Holding up his sword, he made another pose, shoulder first. Yeah, it was nice and angled well for a good shoulder charge - the “old Kruber bash” he’d called it years ago. Never worked quite as well as he had hoped, then, but he’d only had a single pauldron. Now he had a whole suit of armor. And he was a big lad!
Yeah, he could probably bowl right through a whole horde of Skaven . . .
He grinned again, his mind just going back to his fantastic fortune. If he did find his way back to Altdorf, there was a bartender who had thrown him out a few years back that he’d pay a visit to. The man had called him a useless mercenary.
“Well, it’s Sir Kruber now!” he said to the mirror, laughing.
The lash bit whirred through the air in an arc before finding flesh. Small bits of metal were woven into the ends of some of the frayed ends, one for each of his worst sins. They tore into his skin, leaving bright red wounds to punctuate the lighter red stripes. This was the first stroke upon his back on this day, but old marks attested to previous penance.
“Sigmar, bless this sinner and forgive his many failings,” Saltzpyre intoned.
“Guide his arm in striking down those who will not repent their evil ways.”
The air was cut again, and the lashes cut particularly deep, making his body shake with the pain. His voice, however, did not even tremble, and he kept staring up, in the direction of the sky. While inside, he could not see it, but he knew Sigmar was looking down upon him in judgment.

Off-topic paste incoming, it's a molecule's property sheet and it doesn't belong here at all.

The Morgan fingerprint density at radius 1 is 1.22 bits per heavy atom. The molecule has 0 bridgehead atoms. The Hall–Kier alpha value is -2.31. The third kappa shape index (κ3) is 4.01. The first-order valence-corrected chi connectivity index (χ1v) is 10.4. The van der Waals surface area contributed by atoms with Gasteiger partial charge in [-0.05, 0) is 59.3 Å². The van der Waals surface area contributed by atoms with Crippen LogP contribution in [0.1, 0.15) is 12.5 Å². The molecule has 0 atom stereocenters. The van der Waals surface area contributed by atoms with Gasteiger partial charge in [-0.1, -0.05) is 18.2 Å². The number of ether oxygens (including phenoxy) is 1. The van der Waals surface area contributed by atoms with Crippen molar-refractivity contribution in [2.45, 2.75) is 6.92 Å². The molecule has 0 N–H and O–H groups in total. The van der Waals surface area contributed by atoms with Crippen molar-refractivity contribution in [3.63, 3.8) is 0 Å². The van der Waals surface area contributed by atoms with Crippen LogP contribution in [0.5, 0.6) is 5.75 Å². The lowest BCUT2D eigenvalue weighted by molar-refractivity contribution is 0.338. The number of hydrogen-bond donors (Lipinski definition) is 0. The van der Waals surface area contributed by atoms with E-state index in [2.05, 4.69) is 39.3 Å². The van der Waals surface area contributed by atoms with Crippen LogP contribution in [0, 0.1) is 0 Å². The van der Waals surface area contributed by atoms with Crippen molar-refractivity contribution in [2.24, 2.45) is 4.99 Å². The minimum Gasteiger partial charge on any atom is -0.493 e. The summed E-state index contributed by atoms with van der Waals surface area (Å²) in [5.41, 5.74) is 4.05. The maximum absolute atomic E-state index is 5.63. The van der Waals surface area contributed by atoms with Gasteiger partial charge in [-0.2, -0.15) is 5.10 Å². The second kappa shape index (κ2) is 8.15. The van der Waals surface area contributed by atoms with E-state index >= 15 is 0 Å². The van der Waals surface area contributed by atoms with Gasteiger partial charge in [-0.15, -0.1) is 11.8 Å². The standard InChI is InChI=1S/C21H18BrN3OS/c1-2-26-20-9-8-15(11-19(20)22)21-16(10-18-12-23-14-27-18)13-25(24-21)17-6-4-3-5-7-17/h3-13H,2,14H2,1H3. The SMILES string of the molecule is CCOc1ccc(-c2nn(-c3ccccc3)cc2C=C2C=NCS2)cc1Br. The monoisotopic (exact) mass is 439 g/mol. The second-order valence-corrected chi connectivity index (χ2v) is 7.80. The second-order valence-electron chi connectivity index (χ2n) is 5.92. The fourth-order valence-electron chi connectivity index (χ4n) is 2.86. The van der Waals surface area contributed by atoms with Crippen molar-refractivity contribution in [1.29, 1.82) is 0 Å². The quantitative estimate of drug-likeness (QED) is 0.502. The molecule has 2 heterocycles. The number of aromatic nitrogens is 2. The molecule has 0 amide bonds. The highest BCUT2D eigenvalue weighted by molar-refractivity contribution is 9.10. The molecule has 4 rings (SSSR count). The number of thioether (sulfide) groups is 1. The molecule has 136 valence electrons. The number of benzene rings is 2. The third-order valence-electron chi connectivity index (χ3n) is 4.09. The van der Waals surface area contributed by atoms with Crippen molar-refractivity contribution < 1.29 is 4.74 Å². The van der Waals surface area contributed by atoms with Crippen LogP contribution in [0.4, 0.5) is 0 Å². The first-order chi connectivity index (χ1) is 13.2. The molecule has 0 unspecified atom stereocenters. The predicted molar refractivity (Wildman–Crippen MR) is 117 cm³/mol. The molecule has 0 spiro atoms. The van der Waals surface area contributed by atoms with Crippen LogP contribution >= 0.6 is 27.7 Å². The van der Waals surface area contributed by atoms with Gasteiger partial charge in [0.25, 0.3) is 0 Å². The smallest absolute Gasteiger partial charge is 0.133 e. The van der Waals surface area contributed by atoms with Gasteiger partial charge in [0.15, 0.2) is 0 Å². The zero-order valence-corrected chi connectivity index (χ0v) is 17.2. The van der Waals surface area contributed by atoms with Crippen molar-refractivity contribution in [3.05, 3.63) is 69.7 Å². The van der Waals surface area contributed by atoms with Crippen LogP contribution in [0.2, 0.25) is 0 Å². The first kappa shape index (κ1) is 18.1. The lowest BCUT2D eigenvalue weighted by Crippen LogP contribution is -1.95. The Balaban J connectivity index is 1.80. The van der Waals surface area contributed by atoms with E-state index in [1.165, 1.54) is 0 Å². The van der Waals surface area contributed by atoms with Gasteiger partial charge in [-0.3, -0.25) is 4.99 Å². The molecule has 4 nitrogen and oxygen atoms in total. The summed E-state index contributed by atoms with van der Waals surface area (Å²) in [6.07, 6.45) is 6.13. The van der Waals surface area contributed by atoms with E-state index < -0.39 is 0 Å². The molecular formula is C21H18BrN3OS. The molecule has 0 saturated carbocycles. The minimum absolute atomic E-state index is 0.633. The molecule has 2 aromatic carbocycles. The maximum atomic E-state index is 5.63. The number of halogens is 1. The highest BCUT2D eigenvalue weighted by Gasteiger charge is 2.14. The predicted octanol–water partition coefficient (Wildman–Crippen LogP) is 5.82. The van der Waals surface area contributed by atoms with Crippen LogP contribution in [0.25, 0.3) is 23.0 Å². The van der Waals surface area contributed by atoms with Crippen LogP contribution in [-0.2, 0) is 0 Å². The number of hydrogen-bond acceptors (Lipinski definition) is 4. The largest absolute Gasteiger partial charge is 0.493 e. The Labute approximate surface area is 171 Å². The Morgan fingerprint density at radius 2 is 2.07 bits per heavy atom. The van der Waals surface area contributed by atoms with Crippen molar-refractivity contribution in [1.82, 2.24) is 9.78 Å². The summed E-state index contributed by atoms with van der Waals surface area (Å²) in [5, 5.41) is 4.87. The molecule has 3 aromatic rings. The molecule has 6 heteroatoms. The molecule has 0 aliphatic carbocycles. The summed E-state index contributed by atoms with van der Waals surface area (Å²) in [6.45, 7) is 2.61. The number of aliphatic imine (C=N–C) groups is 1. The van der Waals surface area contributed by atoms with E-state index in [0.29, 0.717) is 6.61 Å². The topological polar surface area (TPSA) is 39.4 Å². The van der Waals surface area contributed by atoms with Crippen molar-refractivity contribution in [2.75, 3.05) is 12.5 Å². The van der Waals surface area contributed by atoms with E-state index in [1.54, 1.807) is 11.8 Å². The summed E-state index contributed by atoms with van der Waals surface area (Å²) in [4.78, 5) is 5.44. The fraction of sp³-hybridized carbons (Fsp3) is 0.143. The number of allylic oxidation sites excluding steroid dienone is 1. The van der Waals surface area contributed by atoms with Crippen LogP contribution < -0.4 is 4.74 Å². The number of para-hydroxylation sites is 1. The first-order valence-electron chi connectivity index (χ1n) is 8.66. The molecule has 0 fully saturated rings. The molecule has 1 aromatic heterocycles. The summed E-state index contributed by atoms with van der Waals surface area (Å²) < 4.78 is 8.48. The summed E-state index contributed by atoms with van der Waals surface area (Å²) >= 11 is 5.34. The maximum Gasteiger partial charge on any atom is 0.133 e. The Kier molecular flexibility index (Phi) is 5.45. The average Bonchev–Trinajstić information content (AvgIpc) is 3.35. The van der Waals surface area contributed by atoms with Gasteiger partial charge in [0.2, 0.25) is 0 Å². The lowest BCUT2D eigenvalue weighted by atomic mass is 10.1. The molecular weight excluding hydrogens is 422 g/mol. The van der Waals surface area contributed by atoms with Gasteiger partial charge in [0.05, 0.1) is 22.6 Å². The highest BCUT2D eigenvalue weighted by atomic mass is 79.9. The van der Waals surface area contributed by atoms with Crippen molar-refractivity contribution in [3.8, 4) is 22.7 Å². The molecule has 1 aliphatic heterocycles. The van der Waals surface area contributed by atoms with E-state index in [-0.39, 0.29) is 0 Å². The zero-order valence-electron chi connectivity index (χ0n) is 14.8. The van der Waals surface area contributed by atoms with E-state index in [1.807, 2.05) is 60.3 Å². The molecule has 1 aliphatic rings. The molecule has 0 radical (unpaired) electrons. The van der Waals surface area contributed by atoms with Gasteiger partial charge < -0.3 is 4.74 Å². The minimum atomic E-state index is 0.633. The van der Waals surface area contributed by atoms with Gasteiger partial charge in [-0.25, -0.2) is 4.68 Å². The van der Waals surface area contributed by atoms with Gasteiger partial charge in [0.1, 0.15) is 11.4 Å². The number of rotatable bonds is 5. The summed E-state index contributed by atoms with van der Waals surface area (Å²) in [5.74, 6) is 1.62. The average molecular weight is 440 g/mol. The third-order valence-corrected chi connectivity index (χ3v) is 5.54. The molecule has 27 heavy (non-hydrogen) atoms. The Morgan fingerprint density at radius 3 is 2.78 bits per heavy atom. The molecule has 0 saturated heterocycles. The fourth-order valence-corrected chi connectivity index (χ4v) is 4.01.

He must not fail.
“Aid me in destroying the foul heretics who threaten your realm.”
“Strengthen my limbs so that I may not slack in following your will.”
“Clear my eyes so I may see the path you have set before me.”
“I will fight until my last breath to defeat thine enemies, O Holy Sigmar.”
Saltzpyre now bent his head, touching the floor. Blood covered his back, and was pooling around his limbs.
His body shivered, and he loathed the weakness of the flesh. It was not worthy of the Glory of Sigmar. Only his soul, if he was strong enough to follow through.
The thoughts of his many failures; to save Ubersreik, that he ever believed that corrupt men could truly guide mankind and the Empire, that he had failed to eradicate all the Skaven, that he had ever trusted a witch . . .
Thinking of his companions brought another pain to him, drawing his face into a grimace.
Kruber, the foolish follower of Taal. Only Sigmar would save them.
Kerillian, the selfish and fickle Elf. Her heathen gods would not avail her when the End came.
Bardin, the loyal Dwarf. The only one amongst them who Sigmar would look on kindly.
And worst of all, the foul witch. He tried not to think even of her name. She had tried to lead him off Sigmar’s path, into the path of Chaos with her warp-tainted magic. But she had failed, and in the end her own hell fires would consume her. True, she was ignorant even of her own failures, but that did not absolve her.
Only blood and faith absolved.
He raised back up, his back screaming with pain as he looked up at the azure-blue sky.